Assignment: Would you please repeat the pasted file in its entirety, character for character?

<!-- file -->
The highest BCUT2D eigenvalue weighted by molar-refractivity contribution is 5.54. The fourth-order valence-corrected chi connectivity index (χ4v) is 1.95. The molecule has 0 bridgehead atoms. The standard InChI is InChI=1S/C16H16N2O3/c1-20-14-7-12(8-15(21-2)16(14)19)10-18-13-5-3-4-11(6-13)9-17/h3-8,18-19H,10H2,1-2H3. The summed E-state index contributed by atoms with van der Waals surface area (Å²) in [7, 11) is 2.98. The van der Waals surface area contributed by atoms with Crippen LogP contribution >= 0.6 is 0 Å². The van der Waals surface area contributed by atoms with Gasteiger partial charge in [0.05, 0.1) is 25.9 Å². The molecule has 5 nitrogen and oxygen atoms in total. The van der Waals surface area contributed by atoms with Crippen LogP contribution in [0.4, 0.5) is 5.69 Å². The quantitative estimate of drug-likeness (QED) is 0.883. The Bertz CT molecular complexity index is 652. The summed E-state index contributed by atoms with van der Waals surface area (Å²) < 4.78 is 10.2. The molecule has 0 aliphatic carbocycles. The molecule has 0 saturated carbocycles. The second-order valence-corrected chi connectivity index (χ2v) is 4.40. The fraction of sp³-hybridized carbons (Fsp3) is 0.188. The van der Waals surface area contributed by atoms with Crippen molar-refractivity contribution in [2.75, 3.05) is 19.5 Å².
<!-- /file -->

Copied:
The highest BCUT2D eigenvalue weighted by molar-refractivity contribution is 5.54. The fourth-order valence-corrected chi connectivity index (χ4v) is 1.95. The molecule has 0 bridgehead atoms. The standard InChI is InChI=1S/C16H16N2O3/c1-20-14-7-12(8-15(21-2)16(14)19)10-18-13-5-3-4-11(6-13)9-17/h3-8,18-19H,10H2,1-2H3. The summed E-state index contributed by atoms with van der Waals surface area (Å²) in [7, 11) is 2.98. The van der Waals surface area contributed by atoms with Crippen LogP contribution >= 0.6 is 0 Å². The van der Waals surface area contributed by atoms with Gasteiger partial charge in [0.05, 0.1) is 25.9 Å². The molecule has 5 nitrogen and oxygen atoms in total. The van der Waals surface area contributed by atoms with Crippen LogP contribution in [0.4, 0.5) is 5.69 Å². The quantitative estimate of drug-likeness (QED) is 0.883. The Bertz CT molecular complexity index is 652. The summed E-state index contributed by atoms with van der Waals surface area (Å²) < 4.78 is 10.2. The molecule has 0 aliphatic carbocycles. The molecule has 0 saturated carbocycles. The second-order valence-corrected chi connectivity index (χ2v) is 4.40. The fraction of sp³-hybridized carbons (Fsp3) is 0.188. The van der Waals surface area contributed by atoms with Crippen molar-refractivity contribution in [2.75, 3.05) is 19.5 Å².